The deadline for a city ward map is Wednesday, and City Council members are expected to deliver a map that fairly represents Chicago’s diverse neighborhoods.
But an organization called CHANGE Illinois believes a map should be independently made by community members who reflect the city’s growing population and not by alderpeople who draw lines inside a secret map room. The map they propose is called the People's Map, which gives communities the opportunity to draw their own maps and elect council members of their choosing.
The organization is aiming to get 10 council members to sponsor the map, though it could result in high turnover in the City Council and likely have 17 council members against each other.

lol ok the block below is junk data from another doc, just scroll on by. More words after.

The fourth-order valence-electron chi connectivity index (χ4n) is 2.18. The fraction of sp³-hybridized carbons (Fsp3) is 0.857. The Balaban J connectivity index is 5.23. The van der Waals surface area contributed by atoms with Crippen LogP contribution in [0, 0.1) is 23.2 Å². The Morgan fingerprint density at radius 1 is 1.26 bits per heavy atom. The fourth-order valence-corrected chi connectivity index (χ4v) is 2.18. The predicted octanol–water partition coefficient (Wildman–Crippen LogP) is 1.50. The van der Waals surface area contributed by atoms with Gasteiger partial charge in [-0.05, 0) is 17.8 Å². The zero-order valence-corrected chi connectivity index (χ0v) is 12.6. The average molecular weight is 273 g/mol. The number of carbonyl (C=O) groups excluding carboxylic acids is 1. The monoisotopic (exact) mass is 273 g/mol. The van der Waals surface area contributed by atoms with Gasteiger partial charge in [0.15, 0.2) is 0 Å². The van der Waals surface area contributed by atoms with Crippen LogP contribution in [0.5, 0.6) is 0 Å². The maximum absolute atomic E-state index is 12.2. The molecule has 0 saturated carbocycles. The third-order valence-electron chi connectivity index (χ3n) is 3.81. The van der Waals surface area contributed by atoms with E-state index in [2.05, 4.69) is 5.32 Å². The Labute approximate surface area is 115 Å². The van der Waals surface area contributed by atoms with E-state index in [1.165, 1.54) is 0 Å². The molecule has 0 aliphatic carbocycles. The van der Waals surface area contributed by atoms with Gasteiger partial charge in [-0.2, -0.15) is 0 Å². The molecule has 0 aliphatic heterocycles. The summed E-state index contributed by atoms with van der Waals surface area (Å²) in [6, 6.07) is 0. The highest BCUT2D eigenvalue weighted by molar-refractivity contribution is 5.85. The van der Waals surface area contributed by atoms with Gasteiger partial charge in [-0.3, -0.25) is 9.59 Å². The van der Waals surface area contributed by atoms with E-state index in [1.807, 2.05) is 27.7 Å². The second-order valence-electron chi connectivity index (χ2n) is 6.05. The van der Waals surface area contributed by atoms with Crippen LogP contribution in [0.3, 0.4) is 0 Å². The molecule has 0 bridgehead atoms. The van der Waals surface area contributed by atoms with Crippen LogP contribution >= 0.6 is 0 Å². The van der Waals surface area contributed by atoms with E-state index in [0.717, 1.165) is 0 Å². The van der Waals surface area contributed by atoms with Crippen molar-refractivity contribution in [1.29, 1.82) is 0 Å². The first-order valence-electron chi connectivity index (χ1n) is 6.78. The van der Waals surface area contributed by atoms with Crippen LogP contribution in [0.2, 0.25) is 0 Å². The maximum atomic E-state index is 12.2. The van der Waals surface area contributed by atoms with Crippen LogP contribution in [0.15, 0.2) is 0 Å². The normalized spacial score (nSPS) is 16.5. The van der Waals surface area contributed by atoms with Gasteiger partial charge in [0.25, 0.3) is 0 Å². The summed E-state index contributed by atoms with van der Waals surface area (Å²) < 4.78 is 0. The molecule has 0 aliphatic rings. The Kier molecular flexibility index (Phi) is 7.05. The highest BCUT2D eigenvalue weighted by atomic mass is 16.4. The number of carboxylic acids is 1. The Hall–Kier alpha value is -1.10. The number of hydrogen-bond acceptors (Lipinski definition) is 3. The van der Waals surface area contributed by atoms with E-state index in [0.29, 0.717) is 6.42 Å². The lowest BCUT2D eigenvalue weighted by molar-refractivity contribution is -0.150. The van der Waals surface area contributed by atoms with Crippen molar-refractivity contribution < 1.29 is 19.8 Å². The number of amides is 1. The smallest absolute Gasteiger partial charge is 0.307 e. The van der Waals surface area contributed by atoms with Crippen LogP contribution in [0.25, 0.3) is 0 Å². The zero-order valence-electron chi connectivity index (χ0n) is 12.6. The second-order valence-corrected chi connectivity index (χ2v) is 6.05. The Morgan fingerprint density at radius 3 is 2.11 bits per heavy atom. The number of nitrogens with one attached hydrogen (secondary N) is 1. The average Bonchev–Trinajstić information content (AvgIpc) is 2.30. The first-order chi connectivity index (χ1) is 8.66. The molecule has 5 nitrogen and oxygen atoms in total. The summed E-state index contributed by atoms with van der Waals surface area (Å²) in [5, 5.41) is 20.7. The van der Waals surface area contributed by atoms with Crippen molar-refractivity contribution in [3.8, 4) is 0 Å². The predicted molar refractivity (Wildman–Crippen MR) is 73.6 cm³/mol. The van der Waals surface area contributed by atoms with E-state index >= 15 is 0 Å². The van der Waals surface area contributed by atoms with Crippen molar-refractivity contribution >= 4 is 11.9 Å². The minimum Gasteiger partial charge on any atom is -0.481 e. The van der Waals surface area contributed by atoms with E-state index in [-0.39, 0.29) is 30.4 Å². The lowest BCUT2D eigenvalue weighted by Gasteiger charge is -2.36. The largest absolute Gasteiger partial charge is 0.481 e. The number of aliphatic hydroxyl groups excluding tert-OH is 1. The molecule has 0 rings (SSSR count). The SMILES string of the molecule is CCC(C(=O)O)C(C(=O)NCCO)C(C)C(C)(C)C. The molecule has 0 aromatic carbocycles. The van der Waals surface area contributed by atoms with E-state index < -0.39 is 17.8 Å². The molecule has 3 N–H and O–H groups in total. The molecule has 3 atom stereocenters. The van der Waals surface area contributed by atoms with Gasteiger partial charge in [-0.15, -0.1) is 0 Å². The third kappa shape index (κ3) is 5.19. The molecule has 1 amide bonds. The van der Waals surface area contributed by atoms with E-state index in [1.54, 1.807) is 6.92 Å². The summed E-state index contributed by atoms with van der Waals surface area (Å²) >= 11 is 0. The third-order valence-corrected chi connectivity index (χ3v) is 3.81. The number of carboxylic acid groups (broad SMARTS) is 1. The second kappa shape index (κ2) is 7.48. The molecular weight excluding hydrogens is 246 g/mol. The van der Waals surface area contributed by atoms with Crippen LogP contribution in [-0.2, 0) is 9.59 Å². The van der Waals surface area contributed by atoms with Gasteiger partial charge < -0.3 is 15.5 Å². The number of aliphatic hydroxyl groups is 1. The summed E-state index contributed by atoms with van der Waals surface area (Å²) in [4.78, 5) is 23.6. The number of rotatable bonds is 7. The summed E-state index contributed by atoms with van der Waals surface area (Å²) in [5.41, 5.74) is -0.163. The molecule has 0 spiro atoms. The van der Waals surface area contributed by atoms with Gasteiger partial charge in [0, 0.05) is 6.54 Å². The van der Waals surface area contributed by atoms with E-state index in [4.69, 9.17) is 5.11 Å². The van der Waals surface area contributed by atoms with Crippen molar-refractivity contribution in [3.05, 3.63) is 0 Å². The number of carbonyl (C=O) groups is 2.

“The stakes are very big,” said Madeleine Doubek, executive director of CHANGE Illinois. “This is the foundation for the democracy of the city of Chicago, and the people deserve to have a voice and a vote — and they are not getting it from this council process that we have seen play out here. The People’s Map creates 37 majority minority wards — more than any other [map], and it was the first to create the Asian American majority ward. But beyond that there were real people from the city of Chicago who had a stake and a voice in this process.”
The public wants to be involved in remapping discussions, said Doubek, adding the map-making process has not been transparent.
“The fact that we have not seen a map yet is reprehensible and nothing in the least transparent,” she said. “As Ald. [Gilbert] Villegas said, it’s the worst transparency ever. And that is saying something.”
If 41 alderpeople do not approve of a map before midnight, the final decision could be made by voters for the first time in 30 years via a referendum. Even after a referendum is triggered, a vote of 41 alderpeople could approve a map and avoid asking voters to pick from all of the submitted maps as part of the June 28, 2022, primary election.